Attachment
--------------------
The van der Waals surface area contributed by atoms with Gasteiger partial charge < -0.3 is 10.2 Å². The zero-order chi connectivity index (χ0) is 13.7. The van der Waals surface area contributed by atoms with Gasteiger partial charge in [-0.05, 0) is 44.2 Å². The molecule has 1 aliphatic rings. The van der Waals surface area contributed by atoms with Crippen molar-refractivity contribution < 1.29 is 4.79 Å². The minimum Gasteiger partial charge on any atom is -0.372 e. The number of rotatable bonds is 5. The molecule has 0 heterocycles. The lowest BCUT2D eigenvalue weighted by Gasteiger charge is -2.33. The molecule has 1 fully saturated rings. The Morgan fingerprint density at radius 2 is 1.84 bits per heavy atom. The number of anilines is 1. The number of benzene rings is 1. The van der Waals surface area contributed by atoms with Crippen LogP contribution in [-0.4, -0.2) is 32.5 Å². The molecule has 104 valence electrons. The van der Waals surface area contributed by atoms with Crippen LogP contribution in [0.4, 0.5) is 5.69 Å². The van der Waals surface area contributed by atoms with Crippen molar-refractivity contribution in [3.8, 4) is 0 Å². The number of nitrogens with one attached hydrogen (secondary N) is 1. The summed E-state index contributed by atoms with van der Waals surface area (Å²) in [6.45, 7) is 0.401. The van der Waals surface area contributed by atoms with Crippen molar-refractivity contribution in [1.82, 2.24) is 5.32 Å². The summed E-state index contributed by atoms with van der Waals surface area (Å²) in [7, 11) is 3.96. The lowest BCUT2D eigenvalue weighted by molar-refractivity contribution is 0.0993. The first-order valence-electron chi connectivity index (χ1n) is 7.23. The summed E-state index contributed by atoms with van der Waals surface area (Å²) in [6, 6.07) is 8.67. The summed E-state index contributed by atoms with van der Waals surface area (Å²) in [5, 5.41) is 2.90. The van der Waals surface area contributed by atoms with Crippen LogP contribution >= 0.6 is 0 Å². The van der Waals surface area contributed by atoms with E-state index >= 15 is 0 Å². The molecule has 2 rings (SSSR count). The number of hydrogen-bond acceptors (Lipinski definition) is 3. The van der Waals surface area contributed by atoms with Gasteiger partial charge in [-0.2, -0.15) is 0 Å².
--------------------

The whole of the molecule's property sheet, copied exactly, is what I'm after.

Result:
The van der Waals surface area contributed by atoms with Gasteiger partial charge < -0.3 is 10.2 Å². The zero-order chi connectivity index (χ0) is 13.7. The van der Waals surface area contributed by atoms with Gasteiger partial charge in [-0.05, 0) is 44.2 Å². The molecule has 1 aliphatic rings. The van der Waals surface area contributed by atoms with Crippen molar-refractivity contribution < 1.29 is 4.79 Å². The minimum Gasteiger partial charge on any atom is -0.372 e. The number of rotatable bonds is 5. The molecule has 0 heterocycles. The lowest BCUT2D eigenvalue weighted by Gasteiger charge is -2.33. The molecule has 1 fully saturated rings. The Morgan fingerprint density at radius 2 is 1.84 bits per heavy atom. The number of anilines is 1. The number of benzene rings is 1. The van der Waals surface area contributed by atoms with Crippen LogP contribution in [-0.4, -0.2) is 32.5 Å². The molecule has 104 valence electrons. The van der Waals surface area contributed by atoms with Crippen LogP contribution in [0.4, 0.5) is 5.69 Å². The van der Waals surface area contributed by atoms with Crippen molar-refractivity contribution in [3.8, 4) is 0 Å². The number of nitrogens with one attached hydrogen (secondary N) is 1. The summed E-state index contributed by atoms with van der Waals surface area (Å²) in [6.45, 7) is 0.401. The van der Waals surface area contributed by atoms with Crippen molar-refractivity contribution in [1.82, 2.24) is 5.32 Å². The summed E-state index contributed by atoms with van der Waals surface area (Å²) in [7, 11) is 3.96. The lowest BCUT2D eigenvalue weighted by molar-refractivity contribution is 0.0993. The first-order valence-electron chi connectivity index (χ1n) is 7.23. The summed E-state index contributed by atoms with van der Waals surface area (Å²) in [6, 6.07) is 8.67. The summed E-state index contributed by atoms with van der Waals surface area (Å²) in [5, 5.41) is 2.90. The van der Waals surface area contributed by atoms with Crippen LogP contribution >= 0.6 is 0 Å². The van der Waals surface area contributed by atoms with E-state index >= 15 is 0 Å². The molecule has 2 rings (SSSR count). The number of hydrogen-bond acceptors (Lipinski definition) is 3. The van der Waals surface area contributed by atoms with Gasteiger partial charge in [-0.2, -0.15) is 0 Å².